“The health and welfare of our Sailors and Marines is paramount,” the Navy said, “Our servicemembers are receiving the best care to treat this illness and prevent it from spending to others.”

In addition to making the decision to quarantine the ship at sea while sick servicemembers received treatment, the Navy, exercising caution, also gave all of the more than 700 service members on the Fort McHenry booster vaccinations for measles, mumps, and rubella.

6 of the most important core exercises you’ll ever do

The amphibious dock-landing ship USS Fort McHenry arrives in Dublin

(U.S. Navy photo by Senior Chief Mass Communication Specialist Michael Lewis)

“The Navy’s position is that vaccines are effective at reducing the incidence and severity of vaccine-preventable diseases,” BUMED told BI. Unfortunately, “the mumps portion of the measles, mumps, and rubella (MMR) vaccine is the least effective of the three components, providing 88% effectiveness after completion of the two dose series.”

While outbreaks of influenza and other common illnesses occur every year aboard Navy vessels, the situation on the Fort McHenry is unusual, the Navy explained. “It is not common for us to see outbreaks of vaccine-preventable viral infections.”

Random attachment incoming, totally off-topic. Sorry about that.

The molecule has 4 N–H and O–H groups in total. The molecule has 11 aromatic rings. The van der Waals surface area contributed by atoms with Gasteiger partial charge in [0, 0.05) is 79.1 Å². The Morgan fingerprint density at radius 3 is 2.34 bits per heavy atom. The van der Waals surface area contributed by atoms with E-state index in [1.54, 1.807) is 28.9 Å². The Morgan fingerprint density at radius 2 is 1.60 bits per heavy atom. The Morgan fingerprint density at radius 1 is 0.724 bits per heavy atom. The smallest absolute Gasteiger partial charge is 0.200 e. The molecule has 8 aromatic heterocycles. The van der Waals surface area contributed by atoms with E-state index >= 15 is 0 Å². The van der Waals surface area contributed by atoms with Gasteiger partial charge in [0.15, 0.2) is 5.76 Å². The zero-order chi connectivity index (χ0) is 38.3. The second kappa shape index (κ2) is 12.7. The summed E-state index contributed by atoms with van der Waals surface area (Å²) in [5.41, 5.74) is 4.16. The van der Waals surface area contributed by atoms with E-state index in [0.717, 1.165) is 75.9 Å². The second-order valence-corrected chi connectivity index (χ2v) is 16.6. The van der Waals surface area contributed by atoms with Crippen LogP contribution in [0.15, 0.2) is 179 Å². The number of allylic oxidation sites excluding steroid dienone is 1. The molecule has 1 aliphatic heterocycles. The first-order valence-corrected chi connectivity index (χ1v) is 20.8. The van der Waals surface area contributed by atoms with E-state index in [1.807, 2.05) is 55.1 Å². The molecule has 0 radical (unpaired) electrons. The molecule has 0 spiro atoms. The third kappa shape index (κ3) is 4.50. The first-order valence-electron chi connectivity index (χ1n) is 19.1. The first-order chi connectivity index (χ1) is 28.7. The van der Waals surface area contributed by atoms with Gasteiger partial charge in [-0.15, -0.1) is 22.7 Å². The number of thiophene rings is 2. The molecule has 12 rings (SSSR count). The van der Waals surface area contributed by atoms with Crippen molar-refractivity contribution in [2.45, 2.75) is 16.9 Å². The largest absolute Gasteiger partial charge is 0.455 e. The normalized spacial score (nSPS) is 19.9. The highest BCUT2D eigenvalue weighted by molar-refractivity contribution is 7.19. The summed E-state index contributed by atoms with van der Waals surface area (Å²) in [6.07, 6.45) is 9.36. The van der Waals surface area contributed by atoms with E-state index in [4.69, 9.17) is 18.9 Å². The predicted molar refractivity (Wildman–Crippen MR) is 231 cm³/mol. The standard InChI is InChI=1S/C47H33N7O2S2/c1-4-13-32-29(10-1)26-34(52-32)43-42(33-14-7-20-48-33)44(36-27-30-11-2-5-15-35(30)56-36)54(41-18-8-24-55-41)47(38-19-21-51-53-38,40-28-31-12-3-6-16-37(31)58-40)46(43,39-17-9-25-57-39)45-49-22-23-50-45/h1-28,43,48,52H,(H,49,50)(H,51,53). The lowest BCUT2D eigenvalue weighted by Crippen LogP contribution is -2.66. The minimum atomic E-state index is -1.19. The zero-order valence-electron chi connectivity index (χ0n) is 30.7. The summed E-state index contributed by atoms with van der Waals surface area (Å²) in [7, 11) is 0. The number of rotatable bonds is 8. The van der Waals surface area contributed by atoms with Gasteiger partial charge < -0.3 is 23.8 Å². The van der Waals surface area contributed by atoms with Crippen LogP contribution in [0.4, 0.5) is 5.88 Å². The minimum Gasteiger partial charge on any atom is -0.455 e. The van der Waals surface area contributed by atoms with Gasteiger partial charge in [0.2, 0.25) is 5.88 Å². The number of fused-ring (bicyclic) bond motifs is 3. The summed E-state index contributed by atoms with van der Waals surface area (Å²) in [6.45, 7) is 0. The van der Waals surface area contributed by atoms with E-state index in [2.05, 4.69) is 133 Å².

The ship hasn’t made a port call since early January 2019 and now isn’t likely to for at least another month — a very long stretch at sea that’s a morale killer for the crew. Typically deployed US warships have port calls at least once a month to repair systems and rest the crew.

It is difficult to know how long the Fort McHenry’s ongoing quarantine at sea will last as a situation like this cannot be considered fully resolved until two full incubation periods have passed without incident. “This ensures that the virus is no longer spreading, as infected individuals sometimes show no symptoms of illness,” BUMED said.

For the mumps, the incubation period is 25 days, so it will be another 50 days after the last affected servicemember recovers before the Navy can declare the situation under control.

This article originally appeared on Business Insider. Follow @BusinessInsider on Twitter.

Articles

Marines are dropping the hammer on ISIS in Libya

Beginning in early August, the US Marines aboard the USS Wasp have conducted airstrikes against ISIS’ Libyan stronghold of Sirte from the Mediterranean. This has forced the group to retreat to a point where the Marines can now use the big guns: AH-1W SuperCobra attack choppers.


While drones and Harrier jump jets launched from the deck of the USS Wasp helicopter carrier had been attacking ISIS targets in Libya for weeks, the use of the SuperCobra represents a change in tactics.

Because helicopters can hover, loiter, and maneuver easily, they are ideal for seeking out hidden targets in urban areas. ISIS has been forced to retreat as Libyan and US forces drive the group into the “densest, most built-up part” of Sirte, a Defense Department official told The Washington Post. The birthplace of former Libyan dictator Muammar Gaddafi, Sirte is an important port city in the divided nation.

6 of the most important core exercises you’ll ever do
An AH-1W SuperCobra | US Marine Corps photo